October 7, 2012

SpaceX Launches First Official Cargo Resupply Mission to Space Station (Source: SpaceX)
SpaceX successfully launched its Dragon spacecraft aboard a Falcon 9 rocket on the first official cargo resupply mission to the International Space Station. The launch went off on schedule at 8:35 p.m. ET from Launch Complex 40 at the Cape Canaveral Spaceport. The SpaceX CRS-1 mission marks the first of at least 12 SpaceX missions to the space station under the company’s cargo resupply contract with NASA. On board the Dragon spacecraft are materials to support investigations planned for the station’s Expedition 33 crew, as well as crew supplies and space station hardware.

The Falcon 9 rocket, powered by nine Merlin engines, performed nominally today during every phase of its approach to orbit, including two stage separations, solar array deployment, and the final push of Dragon into its intended orbit. Dragon will now chase the space station before beginning a series of burns that will bring it into close proximity to the station. If all goes well, Dragon will attach to the complex on October 10 and spend over two weeks there before an expected return to Earth on October 28. (10/7)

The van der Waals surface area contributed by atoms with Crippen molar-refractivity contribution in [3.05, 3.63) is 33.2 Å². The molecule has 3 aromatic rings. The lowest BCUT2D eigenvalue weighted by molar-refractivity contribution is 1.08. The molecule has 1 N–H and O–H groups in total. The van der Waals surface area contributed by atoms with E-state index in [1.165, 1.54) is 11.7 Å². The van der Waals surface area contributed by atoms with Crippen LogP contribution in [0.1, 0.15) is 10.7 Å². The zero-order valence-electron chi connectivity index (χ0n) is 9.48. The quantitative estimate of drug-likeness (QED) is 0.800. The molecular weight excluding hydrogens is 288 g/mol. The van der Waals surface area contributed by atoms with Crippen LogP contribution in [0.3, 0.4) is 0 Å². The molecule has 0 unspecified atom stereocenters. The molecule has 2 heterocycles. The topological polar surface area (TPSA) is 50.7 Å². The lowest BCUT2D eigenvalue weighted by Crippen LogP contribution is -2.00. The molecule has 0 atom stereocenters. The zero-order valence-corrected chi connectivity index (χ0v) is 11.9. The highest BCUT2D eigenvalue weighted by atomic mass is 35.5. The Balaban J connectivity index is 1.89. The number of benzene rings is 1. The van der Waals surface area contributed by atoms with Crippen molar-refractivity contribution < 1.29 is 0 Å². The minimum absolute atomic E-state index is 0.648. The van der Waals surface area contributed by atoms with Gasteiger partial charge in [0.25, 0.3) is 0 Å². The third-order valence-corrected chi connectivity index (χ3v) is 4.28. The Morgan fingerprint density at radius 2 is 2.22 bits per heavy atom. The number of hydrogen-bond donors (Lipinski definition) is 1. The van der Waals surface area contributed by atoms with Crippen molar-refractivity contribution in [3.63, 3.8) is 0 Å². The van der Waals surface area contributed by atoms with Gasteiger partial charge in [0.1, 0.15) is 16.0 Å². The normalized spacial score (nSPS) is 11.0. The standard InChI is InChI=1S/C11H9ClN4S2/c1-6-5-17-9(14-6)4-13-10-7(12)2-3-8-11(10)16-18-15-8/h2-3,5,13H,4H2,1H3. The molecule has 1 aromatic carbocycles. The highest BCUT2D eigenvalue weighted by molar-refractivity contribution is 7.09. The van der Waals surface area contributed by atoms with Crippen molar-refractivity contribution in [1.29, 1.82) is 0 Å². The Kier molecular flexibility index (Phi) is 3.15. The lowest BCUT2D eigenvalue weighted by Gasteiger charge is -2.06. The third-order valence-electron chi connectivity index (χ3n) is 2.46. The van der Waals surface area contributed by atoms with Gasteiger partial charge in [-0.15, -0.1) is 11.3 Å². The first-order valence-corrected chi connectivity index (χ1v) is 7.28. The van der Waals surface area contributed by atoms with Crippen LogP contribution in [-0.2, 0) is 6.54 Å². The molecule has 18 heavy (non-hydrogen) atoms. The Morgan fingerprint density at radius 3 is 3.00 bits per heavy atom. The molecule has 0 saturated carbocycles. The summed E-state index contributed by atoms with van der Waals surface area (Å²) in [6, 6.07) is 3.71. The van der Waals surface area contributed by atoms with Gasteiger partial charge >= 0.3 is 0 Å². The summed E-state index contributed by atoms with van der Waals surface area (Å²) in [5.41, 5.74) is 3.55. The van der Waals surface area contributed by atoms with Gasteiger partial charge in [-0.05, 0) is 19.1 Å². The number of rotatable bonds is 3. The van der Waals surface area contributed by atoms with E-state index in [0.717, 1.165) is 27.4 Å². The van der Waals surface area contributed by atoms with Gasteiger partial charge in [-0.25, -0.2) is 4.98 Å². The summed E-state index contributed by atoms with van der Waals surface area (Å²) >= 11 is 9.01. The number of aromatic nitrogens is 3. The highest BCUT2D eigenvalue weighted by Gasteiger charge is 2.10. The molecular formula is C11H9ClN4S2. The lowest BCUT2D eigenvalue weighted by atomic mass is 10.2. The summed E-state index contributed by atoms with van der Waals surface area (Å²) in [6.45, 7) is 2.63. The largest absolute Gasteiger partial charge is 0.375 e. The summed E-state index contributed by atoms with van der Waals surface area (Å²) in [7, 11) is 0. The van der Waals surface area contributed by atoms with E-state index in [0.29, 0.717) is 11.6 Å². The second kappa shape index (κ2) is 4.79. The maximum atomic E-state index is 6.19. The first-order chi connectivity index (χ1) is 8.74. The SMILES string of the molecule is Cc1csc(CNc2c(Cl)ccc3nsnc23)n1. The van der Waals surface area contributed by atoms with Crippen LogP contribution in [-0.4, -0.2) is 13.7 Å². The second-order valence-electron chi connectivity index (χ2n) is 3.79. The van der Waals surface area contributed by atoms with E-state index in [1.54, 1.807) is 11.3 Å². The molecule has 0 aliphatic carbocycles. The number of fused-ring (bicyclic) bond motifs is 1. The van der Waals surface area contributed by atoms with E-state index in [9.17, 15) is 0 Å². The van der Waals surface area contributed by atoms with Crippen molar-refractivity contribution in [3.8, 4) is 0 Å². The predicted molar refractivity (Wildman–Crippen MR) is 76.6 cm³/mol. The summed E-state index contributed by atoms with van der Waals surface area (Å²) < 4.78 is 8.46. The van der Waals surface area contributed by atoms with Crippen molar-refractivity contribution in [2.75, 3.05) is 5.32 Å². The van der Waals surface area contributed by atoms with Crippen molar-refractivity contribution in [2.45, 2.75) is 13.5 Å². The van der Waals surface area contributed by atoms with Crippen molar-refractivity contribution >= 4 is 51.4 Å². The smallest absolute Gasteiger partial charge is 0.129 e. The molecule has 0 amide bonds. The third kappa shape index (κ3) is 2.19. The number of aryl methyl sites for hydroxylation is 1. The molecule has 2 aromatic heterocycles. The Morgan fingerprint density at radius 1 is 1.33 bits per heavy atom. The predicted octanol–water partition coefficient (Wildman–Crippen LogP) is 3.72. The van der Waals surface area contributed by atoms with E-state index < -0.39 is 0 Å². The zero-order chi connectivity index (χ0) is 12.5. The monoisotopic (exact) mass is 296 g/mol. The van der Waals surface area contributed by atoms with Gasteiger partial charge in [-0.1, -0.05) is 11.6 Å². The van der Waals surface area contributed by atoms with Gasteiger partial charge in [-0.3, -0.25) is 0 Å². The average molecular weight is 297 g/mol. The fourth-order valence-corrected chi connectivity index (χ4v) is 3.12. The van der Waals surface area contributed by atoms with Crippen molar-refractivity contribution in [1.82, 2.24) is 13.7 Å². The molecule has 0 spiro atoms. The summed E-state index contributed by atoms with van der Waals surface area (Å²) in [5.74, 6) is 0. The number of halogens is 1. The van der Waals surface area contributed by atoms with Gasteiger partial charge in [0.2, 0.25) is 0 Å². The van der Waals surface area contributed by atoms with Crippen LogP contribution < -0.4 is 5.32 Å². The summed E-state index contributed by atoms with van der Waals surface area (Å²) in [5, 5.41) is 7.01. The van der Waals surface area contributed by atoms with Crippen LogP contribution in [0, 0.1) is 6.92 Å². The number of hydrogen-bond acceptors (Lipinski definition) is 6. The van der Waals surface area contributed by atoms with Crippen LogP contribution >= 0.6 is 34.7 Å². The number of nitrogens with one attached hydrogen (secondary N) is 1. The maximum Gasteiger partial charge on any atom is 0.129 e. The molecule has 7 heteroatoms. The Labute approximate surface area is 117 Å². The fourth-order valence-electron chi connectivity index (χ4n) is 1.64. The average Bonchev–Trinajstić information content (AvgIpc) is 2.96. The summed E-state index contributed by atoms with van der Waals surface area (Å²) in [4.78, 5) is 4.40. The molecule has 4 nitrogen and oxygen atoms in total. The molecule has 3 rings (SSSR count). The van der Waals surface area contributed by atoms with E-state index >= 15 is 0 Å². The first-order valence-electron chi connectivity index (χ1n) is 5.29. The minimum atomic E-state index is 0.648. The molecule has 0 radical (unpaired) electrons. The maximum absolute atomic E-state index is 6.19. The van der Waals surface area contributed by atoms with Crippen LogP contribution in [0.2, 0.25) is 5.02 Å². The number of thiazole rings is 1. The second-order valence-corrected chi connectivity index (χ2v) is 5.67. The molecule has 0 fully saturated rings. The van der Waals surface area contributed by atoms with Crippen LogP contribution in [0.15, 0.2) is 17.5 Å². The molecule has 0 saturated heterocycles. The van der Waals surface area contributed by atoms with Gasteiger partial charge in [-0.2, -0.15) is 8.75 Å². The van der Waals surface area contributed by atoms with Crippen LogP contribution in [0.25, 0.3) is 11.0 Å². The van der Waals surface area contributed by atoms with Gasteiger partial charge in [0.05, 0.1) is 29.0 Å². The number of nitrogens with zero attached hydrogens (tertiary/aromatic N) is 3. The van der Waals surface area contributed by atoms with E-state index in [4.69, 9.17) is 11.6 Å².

Orbcomm Prototype Satellite Riding Along on Falcon Mission (Source: Florida Today)
A Dragon capsule packed with cargo for the International Space Station isn’t the only thing SpaceX plans to launch from Cape Canaveral tonight. Hitching a ride with the Dragon on a Falcon 9 rocket is a prototype communications satellite owned by New Jersey-based Orbcomm Inc. The space station mission offered Orbcomm a hard-to-find opportunity to fly the satellite as a secondary payload alongside a primary customer rocketing in roughly the same direction. (10/7)